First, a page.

Why I Believe Language Acquisition Bills Should Include All Options for Deaf and Hard of Hearing Children


I believe true inclusion is to accept people’s right to choose things for themselves. The utopian vision for disability rights is that there wouldn’t even be a debate about “right” or “wrong” in regards to ableism because people would be accepted as they are, not based on what communication choices they made.

Shafik Asante makes the same claim in his article about “What Is Inclusion” for the Inclusion Network:

Across this country a definition of inclusion is offered. It is generally accepted that “inclusion” means inviting those who have been historically locked out to “come in.” This well-intentioned meaning must be strengthened. A weakness of this definition is evident. Who has the authority or right to “invite” others in? And how did the “inviters” get in? Finally, who is doing the excluding? It is time we both recognize and accept that we are all born “in!” No one has the right to invite others in!

There is a growing rumble of a debate taking place across the country around a legislative effort to ensure access to communication for children who are deaf or hard of hearing who have not yet reached school age.

The primary genesis of this movement was to ensure that all children are exposed to American Sign Language, but out of necessity it has evolved to be somewhat more inclusive of all modes of communication.  It is my humble opinion that the narrative around Lead-K and the National Association of the Deaf’s ASL-English bilingualism effort has a ways to go before it can truly be perceived as inclusive by those who are users of modes of communication and languages other than American Sign Language.

I get it.  I truly get it.  The absolute key to language acquisition is exposure to accessible, unambiguous, and fluent expressive and receptive communication.  That is probably the easiest aspect of this entire conversation for everybody to agree on.

However, there is a deep seated belief that American Sign Language is the sole birthright for deaf and hard of hearing children. It is with a regretful sigh that I say, “it’s not that simple.”  American Sign Language is one point of communications access that lets individuals who are deaf or hard of hearing communicate with one another. But Lead-K and NAD appear to act as though it’s the only one.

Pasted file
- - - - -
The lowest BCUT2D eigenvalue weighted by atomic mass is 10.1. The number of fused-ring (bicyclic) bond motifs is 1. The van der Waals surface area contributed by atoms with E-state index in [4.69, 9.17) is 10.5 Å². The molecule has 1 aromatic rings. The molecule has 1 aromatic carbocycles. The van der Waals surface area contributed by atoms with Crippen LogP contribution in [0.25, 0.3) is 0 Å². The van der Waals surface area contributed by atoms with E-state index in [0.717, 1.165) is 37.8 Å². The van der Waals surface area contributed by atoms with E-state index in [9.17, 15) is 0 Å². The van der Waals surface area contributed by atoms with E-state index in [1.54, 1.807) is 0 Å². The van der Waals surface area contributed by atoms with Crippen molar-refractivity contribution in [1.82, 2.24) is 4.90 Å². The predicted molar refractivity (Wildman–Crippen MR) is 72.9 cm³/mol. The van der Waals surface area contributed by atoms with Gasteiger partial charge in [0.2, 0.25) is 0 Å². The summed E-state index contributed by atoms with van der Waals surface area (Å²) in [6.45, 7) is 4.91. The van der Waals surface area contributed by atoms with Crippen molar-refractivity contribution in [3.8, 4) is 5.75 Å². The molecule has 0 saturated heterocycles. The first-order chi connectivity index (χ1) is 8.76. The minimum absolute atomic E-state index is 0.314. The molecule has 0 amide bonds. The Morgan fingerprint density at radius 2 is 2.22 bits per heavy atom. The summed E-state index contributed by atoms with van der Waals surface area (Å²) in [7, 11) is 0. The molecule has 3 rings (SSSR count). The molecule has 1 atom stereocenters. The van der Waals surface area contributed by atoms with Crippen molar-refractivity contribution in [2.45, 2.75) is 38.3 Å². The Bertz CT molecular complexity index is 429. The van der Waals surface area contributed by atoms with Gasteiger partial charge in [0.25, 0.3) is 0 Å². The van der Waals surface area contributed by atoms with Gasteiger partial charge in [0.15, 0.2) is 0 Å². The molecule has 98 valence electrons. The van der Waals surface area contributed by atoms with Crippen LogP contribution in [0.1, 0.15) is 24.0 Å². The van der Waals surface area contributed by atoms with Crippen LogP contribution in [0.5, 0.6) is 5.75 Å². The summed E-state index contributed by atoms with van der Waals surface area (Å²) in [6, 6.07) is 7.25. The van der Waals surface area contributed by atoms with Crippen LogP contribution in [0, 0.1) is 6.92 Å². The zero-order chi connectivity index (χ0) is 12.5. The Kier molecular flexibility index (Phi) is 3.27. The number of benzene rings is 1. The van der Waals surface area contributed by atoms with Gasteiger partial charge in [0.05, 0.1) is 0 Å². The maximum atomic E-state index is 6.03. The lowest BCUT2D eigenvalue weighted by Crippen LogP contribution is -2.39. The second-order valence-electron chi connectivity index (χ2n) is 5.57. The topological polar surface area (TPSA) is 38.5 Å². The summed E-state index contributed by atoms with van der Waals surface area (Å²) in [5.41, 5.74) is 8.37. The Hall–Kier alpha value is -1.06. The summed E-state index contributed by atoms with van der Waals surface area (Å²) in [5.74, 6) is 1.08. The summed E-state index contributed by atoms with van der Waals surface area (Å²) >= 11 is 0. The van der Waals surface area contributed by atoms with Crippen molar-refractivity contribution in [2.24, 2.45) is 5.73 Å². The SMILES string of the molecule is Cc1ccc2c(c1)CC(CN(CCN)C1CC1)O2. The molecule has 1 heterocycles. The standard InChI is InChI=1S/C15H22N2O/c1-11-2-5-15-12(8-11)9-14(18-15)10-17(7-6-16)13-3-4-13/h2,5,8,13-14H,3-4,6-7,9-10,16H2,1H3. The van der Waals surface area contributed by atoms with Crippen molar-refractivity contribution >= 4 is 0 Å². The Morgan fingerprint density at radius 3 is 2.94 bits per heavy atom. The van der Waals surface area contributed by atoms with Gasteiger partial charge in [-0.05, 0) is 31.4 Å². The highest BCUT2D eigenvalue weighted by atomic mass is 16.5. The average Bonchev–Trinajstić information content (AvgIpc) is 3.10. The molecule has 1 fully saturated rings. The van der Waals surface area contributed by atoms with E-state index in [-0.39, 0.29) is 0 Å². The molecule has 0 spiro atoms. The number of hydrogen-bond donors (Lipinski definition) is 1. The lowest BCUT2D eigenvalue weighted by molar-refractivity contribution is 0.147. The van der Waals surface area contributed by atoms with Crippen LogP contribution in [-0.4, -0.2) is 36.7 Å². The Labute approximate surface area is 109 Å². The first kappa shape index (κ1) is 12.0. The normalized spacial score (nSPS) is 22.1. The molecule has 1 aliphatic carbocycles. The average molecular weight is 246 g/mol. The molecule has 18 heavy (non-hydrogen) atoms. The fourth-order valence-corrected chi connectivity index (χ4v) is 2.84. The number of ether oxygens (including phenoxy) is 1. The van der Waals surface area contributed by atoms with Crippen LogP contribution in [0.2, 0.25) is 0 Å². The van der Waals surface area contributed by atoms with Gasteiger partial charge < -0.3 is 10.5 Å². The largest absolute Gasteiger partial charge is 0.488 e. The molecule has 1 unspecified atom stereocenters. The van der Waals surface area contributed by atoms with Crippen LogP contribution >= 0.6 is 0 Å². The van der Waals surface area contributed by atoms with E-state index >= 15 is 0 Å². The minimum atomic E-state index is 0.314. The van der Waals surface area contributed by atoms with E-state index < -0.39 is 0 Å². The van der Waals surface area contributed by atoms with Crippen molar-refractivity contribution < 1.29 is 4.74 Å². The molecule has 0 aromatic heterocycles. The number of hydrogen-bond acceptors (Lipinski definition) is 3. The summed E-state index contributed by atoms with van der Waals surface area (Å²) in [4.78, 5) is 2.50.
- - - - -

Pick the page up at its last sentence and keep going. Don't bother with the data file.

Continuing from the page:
Other languages and modes of communication are given cursory nods throughout the narrative but are largely add-ons to the critical point that advocates are making, “it must be in addition to American Sign Language.”

True inclusion, as Mr. Asante expressed, is the fact that we are all “born in” to the state of being.  Our choices and those of our parents are not supposed to be engines of exclusion.

The National Cued Speech Association recently celebrated the 50th anniversary of the inception of Cued Speech. I played a role on the planning committee and from the very beginning, we recognized that cuers are an amalgamation of many pieces.  Some of us are oral cuers, some of us are cuesigners, and many of us are a combination thereof. We knew we wanted to be inclusive of all stakeholders in the deaf and hard of hearing community. As a result of that awareness, nearly half of our event budget was earmarked for accessibility accommodations, which included Cued Language Transliterators, American Sign Language Interpreters, and CART.  We checked beforehand to ensure the rooms had good acoustics and our auditory amplification equipment was up to the task.

That was something we at the National Cued Speech Association felt strongly about and hoped to build goodwill with.

When I read some of these proposed bills, it often begins with a line that repeats the, “American Sign Language and English” pretext. Later, English is defined loosely as “written, oral, or English with visual supplements.”  I feel like I’m being told that American Sign Language is mandatory and everything else should follow, and if I don’t subscribe to that, then I’m committing a sin against the American Sign Language community.

Is that really true? Does that follow the definition of inclusion that we discussed earlier in this blog? Shouldn’t these language acquisitions bills intend from the very beginning to provide full and unambiguous access to any mode of communication that is intended to open the lines of communication between families and their children in order to grow a language base in any given language?  We know that’s eminently possible. Why are some people on all sides acting like it’s not?

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